While I’m sure there is a game where one giant monster die faces off against tinier dice, the size I am referring to here is the number of faces on the die. While rolling a single die is always going to have equal probabilities for its results, changing the number and range of those results can be an interesting tool. Obviously Dungeons & Dragons (especially in older editions) uses numerous sizes of dice, but there are also games that use an 8 or 10 sided die just to make use of the extra options that they provide. A game that I like utilizing many sizes of dice is Unearth. Players are archeological teams sending workers (represented by dice) to work on different ruin sites. When they go to work, you roll the die and place it on the site, and when enough dice have been placed on the site to give a total above a certain limit, whoever has the highest value of dice wins that site. There are two factors that make this compellingly interesting – first that each player has a set of one 4-sided die, three 6-sided dice and one 8-sided die, and second that rolling a 1, 2, or 3 on any die will get you a small bonus. This push-and-pull between rolling dice that might give higher numbers and dice with a better chance of earning bonus stones leads to interesting decisions and also serves to make “disappointing” rolls still have meaning.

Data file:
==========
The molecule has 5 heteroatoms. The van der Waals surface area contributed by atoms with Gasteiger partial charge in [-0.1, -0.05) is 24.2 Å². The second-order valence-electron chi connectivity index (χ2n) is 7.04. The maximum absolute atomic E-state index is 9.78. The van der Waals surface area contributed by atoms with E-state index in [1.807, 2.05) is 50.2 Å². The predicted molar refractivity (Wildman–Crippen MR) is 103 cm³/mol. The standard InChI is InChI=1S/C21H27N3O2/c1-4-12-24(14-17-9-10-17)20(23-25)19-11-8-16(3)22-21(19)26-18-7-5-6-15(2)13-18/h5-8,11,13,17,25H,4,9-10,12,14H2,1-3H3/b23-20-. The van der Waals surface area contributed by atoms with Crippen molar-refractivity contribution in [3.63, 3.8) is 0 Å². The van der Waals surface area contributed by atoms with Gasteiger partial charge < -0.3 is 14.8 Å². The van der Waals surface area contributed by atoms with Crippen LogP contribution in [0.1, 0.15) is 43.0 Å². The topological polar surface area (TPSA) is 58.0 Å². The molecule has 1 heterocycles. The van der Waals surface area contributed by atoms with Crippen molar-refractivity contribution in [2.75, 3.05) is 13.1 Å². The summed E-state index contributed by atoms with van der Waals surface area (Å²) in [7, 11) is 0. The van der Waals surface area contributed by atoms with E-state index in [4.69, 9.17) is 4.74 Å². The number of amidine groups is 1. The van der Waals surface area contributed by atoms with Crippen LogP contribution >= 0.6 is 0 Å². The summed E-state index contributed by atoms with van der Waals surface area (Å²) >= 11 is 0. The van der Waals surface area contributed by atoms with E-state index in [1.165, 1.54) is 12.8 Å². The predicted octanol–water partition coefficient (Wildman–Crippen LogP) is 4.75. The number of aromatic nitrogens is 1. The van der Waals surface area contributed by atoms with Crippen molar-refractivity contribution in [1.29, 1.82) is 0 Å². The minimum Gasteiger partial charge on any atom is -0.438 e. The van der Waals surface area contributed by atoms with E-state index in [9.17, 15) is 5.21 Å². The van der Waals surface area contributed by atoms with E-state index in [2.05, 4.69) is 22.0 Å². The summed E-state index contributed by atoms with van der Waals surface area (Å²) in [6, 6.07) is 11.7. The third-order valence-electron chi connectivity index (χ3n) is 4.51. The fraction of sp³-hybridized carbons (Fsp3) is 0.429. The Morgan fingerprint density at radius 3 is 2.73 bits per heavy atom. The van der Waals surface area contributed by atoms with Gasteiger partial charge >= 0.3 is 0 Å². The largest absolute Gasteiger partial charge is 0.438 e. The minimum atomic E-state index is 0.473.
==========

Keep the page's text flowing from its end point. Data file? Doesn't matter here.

Bam! Pow! Dice Aren’t Just for Numbers Anymore! It turns out that you can print pretty much anything on little cubes. Changing the faces around means that designers aren’t restricted to games of scale. You could make faces into letters, like in Boggle, or colors, like certain versions of Candyland (or Ghost Stories if you don’t want to cause fights over whether the C-Game is actually a game). Or you can use normal number pips, but change around the distribution, like the 0/1/2 Betrayal at House on the Hill dice. But a particularly good use of custom faces is King of Tokyo. In King of Tokyo, the dice can either be Claws, Energy, Health, or Points (1, 2, or 3). Claws, Energy, and Health each have uses on their own, but points need to be in matched groups of 3 or more. It has that push-your-luck element that Yacht-like games have, but makes each face more distinct and more useful and creates interesting tension since there are so many different ways for your roll to be valuable. Maybe you need Health, so you roll for that, but rolling Claws might suddenly make you into a target when you desperately need to stay out of the fray. Or maybe you have a card or power that wants you to roll one of each face to get a big jackpot, but if you don’t get it, you have a pretty lackluster roll. The symbols are very evocative and add a lot of excitement to a well-trodden dice mechanic.